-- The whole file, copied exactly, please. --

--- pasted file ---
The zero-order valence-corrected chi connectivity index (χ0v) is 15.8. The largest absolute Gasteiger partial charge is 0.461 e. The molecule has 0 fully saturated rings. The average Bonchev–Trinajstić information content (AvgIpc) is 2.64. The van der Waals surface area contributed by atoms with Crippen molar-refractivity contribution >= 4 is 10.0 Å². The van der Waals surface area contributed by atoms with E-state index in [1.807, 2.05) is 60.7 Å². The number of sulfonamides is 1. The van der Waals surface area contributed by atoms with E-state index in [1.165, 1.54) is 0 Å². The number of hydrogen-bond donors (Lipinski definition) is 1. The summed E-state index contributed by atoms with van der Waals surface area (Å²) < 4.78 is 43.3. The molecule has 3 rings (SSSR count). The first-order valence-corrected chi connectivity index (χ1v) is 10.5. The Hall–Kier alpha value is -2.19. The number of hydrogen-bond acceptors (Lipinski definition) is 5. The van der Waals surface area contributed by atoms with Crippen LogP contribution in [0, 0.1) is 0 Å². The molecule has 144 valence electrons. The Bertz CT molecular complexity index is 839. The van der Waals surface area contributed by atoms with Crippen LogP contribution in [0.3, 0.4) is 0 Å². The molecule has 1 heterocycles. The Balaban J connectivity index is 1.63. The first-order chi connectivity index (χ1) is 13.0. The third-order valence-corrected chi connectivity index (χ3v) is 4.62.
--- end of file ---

The zero-order valence-corrected chi connectivity index (χ0v) is 15.8. The largest absolute Gasteiger partial charge is 0.461 e. The molecule has 0 fully saturated rings. The average Bonchev–Trinajstić information content (AvgIpc) is 2.64. The van der Waals surface area contributed by atoms with Crippen molar-refractivity contribution >= 4 is 10.0 Å². The van der Waals surface area contributed by atoms with E-state index in [1.807, 2.05) is 60.7 Å². The number of sulfonamides is 1. The van der Waals surface area contributed by atoms with E-state index in [1.165, 1.54) is 0 Å². The number of hydrogen-bond donors (Lipinski definition) is 1. The summed E-state index contributed by atoms with van der Waals surface area (Å²) < 4.78 is 43.3. The molecule has 3 rings (SSSR count). The first-order valence-corrected chi connectivity index (χ1v) is 10.5. The Hall–Kier alpha value is -2.19. The number of hydrogen-bond acceptors (Lipinski definition) is 5. The van der Waals surface area contributed by atoms with Crippen LogP contribution in [0, 0.1) is 0 Å². The molecule has 144 valence electrons. The Bertz CT molecular complexity index is 839. The van der Waals surface area contributed by atoms with Crippen LogP contribution in [0.3, 0.4) is 0 Å². The molecule has 1 heterocycles. The Balaban J connectivity index is 1.63. The first-order chi connectivity index (χ1) is 13.0. The third-order valence-corrected chi connectivity index (χ3v) is 4.62.